16 June 2007

Shopping is the universal cure-all!

Yesterday (and again this afternoon) the Wings hosted a sale at the Joe. I got there, if a little late (and sunburned - who knew sunroofs could do so much) thanks to astronomical failure at parking. Unfortunately Christy couldn't make it down, but she asked me to note the prices of some of the game-used sticks and other available items, and the experience was interesting enough that I thought I might as well share it.

It was incredibly odd to see the Joe so empty - though there were quite a few people there for the sale. We had to stand in line for about forty minutes, as they were letting only a certain amount of people in at once. In the meantime, about a million hockey-playing kids walked by with brand new sticks that were the players' extra at the end of the year, which were being sold for less than the cost at an equipment store. An interesting aspect of the sale, as I would never have even thought about it.

Once inside, the first wall was entirely made up of game-used sticks:

  • The rookies, Jiri Hudler (who must secretely hoard all of his, there was only one in the entire display), Tomas Kopecky and Valtteri Filppula were going in general for around $100 apiece. There were some from the end of the season when Filppula started using those RBK sticks of Pavel's as well - $225.
  • Kyle Quincey's sticks were going for around $50 (I nearly picked one up), along with most of the other Griffins kids' (Meech, Himelfarb, Ericsson). Inexplicably, Danny Markov's were also, for the most part, $50.
  • Robert Lang had by far the widest variety of sticks. I couldn't at least four, ranging from insanely long gold-painted ones for around $80 though most were around $150. Unbeknownst to me, he actually also used the RBK sticks at some point in the season, and they were $225 as well. Mikeal Samuelsson had a similar range, mostly between $125-$200.
  • Henrik Zetterberg's ranged between $250-$300 and some, as did Pavel Datsyuk's. Unless you wanted an RBK of Pavel's - then you'd best be prepared to shell out $350.
  • I didn't get a good look at the goalie sticks, but Liv and Howard's looked to be going for around $100. Hasek's, on the other hand, got as high as $300. Unfortunately I didn't notice Osgood's at all.
Of course, sticks weren't the only thing for sale:
  • Game-worn gloves covered the table next to the sticks. For the most part, a pair was around $245, and the single ones were somewhere around $125. I didn't notice much difference with regard to player, though I would assume the players I looked at (Schneider, Cleary, Samuelsson) would have been around the same price range if they did.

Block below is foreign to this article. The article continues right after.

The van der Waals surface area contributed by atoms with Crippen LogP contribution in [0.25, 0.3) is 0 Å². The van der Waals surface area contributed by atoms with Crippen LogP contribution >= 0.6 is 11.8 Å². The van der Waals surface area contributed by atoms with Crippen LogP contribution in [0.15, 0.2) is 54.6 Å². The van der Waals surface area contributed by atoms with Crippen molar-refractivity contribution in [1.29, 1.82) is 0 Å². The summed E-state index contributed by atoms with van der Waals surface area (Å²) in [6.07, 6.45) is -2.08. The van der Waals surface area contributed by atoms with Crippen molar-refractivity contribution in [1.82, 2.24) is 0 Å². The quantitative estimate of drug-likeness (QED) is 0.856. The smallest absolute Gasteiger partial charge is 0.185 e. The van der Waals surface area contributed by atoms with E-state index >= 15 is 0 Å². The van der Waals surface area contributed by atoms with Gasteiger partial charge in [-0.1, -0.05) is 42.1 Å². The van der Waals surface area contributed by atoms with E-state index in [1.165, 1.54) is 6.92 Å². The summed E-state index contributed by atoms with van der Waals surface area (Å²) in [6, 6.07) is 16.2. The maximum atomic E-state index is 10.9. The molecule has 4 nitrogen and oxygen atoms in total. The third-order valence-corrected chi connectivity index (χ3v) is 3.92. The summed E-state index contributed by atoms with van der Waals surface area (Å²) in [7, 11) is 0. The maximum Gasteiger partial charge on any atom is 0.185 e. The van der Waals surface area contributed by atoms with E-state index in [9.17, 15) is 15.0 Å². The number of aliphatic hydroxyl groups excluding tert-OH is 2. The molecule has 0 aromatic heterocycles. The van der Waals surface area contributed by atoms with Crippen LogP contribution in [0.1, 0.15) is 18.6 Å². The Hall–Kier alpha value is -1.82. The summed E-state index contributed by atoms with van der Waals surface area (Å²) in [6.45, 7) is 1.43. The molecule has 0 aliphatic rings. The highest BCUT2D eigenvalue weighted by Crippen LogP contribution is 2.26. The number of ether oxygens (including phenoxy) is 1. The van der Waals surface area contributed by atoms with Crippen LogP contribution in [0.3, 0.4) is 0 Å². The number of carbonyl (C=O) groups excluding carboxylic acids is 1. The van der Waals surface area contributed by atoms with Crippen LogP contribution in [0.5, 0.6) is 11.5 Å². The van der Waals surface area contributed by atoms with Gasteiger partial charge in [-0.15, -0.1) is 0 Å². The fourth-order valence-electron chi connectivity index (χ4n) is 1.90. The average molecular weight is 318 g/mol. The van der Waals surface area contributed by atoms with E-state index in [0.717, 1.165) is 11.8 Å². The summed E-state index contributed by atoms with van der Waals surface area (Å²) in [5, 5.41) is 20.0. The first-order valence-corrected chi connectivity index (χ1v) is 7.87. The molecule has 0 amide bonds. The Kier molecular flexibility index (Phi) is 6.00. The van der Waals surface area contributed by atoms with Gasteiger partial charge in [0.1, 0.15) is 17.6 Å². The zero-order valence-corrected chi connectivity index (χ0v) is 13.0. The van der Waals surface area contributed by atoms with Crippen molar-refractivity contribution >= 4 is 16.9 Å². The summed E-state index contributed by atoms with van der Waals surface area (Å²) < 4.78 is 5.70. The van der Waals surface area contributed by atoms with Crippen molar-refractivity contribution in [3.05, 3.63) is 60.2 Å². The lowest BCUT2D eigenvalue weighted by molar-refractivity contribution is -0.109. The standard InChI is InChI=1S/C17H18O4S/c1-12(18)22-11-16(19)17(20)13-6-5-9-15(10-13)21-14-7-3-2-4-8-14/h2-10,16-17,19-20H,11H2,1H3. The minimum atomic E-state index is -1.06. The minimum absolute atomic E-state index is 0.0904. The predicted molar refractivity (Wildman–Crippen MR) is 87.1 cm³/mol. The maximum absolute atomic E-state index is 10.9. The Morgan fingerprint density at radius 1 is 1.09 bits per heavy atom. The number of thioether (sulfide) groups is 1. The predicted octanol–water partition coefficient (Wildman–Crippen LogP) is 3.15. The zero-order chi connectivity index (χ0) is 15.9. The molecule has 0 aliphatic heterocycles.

• The difference in prices because of the player was really apparent especially in the game-worn jerseys (unsurprisingly). A game worn Hudler jersey from the second half of the season was going for $650. Datsyuk? $1800.
  • Goal-scored pucks went for around $245 each, though I believe they were different based on who had scored as well. While I was looking at these, a guy behind me asked the woman working if they had any "milestone" pucks. She gave him a very perplexed look and said, "Sir, the players tend to keep those."
  • Also for sale were game-used skates ($245 for a Quincey pair, I didn't note anyone else's), shorts and helmets (neither of which I could get close enough to to price - sorry Christy!).
The pro-shop was open as well, with the regular wares (including those great red Detroit D hats), and two discount tables - for $5 you could get such things as nice Cup run 2007 t-shirts (including ones with rosters, Ride the Red Wave shirts, and the Duck Season shirts), and for $2 there were various pucks and pins. And of course the bobbleheads - $5 for Zetterberg, Lidstrom, or Lidstrom in a suit with the Norris (tempting); $2 for Shanahan, Hull, Hatcher, Whitney, or Fischer (I caved on that one - I miss Fischy. I wanted to post a picture, but my computer's rebelling.).

Overall, even though I didn't buy much, it was definitely worth going - I had no idea how much most of these things would be priced at, and it was really interesting to see just how all the prices varied, too. Seeing people blowing entire paychecks was fun too - maybe next year! Just being in the arena was a nice way to combat this hockey-drought - and I treated myself to a coney dog at Cheli's afterward.


KMS2 said...

Very interesting. I'm surprised by the price of pucks especially since the regular ones are so cheap.

Steph said...

They did have regular autographed pucks as well, for around $20 or so (which makes sense, since that's how much they were when they had them for Mother's Day, but I'm not actually positive on it, as they were behind the counter people were paying at, making it insane to get near), but the goal scored ones were crazy expensive.

Anonymous said...

I'm suprised Hudler's was so expensive! Had I gone, I wanted to get a used stick or helmet because I don't have either of those type of memorabilia. I was only gonna spend $100 or less so it would've been a tough decision that's for sure.

Thanks for noting the prices! :)

Steph said...

I was surprised at how expensive his was too! I'm wondering if it had anything to do with what kind of stick it was, since the difference in Filppula's were almost $100 between the RBKs and the others. I probably would have gotten a Hudler stick if it'd been $50-80 like some of the others - I'm kind of regretting not asking if there were any more!

And you're welcome!